Maya Calendar Woes? NASA Explains Why The World Won’t End
Well, the Earth won’t end this year, says NASA.
As Dec. 21 approaches, the much ballyhooed demise of the world as we know it — as predicted by the ancient Maya who carefully laid out a calendar that ends on Dec. 21, 2012 — has merited the attention of NASA. A denial coming in an oh-so-21st century form of a list of Frequently Asked Questions.
Says NASA: “Dec. 21, 2012, won’t be the end of the world as we know, however, it will be another winter solstice.” (Funny NASA folk.) To back up the statement, they address questions on nine different topics, answered by NASA Scientists. (Yes, capital ‘S’ scientists.)
Firstly, This Is Not The End
The first question on the FAQ: “Are there any threats to the Earth in 2012? Many Internet websites say the world will end in December 2012.” Explains NASA: “The world will not end in 2012. Our planet has been getting along just fine more than 4 billion years, and credible scientists worldwide know of no threat associated with 2012.” These lower case ‘s’ scientists were not named, but we’re trusting the source on this one.
The FAQ explains that predictions of the world’s end are as old as the Sumerians themselves. Old indeed; according to the Wiki, Sumer people go back to at least 4,500 to 4,000 years B.C. But just because the story is old, doesn’t mean it’s true.
NASA Scientists go on to explain that there is no need to worry about other planets or big meteors straying into the Earth’s path — or supernovas, or super volcanoes, or giant solar storms.
Calendar Communication Breakdown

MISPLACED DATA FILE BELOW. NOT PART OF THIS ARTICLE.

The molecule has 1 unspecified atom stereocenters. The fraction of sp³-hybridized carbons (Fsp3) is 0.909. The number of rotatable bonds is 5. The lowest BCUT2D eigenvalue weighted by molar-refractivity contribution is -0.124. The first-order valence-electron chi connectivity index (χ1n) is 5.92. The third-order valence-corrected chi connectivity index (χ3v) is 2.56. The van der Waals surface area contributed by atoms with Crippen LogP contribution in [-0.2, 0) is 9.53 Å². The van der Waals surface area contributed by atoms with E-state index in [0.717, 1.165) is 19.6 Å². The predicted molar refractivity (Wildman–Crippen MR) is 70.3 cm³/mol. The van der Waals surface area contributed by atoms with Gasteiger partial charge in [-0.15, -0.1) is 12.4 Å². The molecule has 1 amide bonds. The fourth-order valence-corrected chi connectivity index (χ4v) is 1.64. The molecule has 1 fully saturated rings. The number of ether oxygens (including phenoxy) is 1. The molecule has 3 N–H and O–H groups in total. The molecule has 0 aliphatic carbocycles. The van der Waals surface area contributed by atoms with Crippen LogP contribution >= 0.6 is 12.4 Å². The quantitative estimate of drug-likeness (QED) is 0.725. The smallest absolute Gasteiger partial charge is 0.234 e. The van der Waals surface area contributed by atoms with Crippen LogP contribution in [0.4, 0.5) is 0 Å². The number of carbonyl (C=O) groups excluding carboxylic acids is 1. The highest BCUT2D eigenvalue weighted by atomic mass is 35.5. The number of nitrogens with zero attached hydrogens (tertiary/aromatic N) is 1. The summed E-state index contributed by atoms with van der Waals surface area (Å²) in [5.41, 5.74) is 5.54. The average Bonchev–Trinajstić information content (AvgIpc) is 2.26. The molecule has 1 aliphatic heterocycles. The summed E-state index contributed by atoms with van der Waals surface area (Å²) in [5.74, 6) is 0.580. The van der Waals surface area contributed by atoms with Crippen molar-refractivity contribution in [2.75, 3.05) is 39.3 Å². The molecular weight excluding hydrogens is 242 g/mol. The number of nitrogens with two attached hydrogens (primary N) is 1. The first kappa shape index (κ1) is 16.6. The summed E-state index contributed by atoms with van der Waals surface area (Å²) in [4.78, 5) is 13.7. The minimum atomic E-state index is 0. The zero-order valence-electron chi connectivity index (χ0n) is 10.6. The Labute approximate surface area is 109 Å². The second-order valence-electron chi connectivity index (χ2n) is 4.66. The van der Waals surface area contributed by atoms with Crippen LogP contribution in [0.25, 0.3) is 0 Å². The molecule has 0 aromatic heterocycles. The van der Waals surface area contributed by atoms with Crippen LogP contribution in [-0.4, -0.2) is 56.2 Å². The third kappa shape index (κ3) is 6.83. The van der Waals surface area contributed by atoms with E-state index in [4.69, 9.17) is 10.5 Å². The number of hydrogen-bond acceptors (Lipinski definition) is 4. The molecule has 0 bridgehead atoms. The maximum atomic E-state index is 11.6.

The Maya calendar ends on Dec. 21, 2012, because that’s when the Maya “long-count” calendar ends, NASA Scientists say. The calendar on your kitchen wall ends on Dec. 31, but of course the world doesn’t end then. More importantly, if the planets Nibiru and X really existed, astronomers would have seen them by now.
The only slightly disconcerting part of the FAQ is in the section on polar shift theory. Specifically, the reversal of the magnetic polarity of the Earth, which does happen irregularly, Scientists say, about every 400,000 years on average. “As far as we know, such a magnetic reversal doesn’t cause any harm to life on Earth. Scientists believe a magnetic reversal is very unlikely to happen in the next few millennia.”
Very unlikely to happen. Doesn’t cause any harm to life…. The specific answer to these is not in the FAQ. But perhaps the most interesting question is the one that isn’t asked at all: When, oh when, will there be another ‘X-Files’ movie?
AJ Plunkett is a freelance writer in Virginia with experience in covering defense and aerospace industries, as well as health care issues. AJ blogs via Contently.com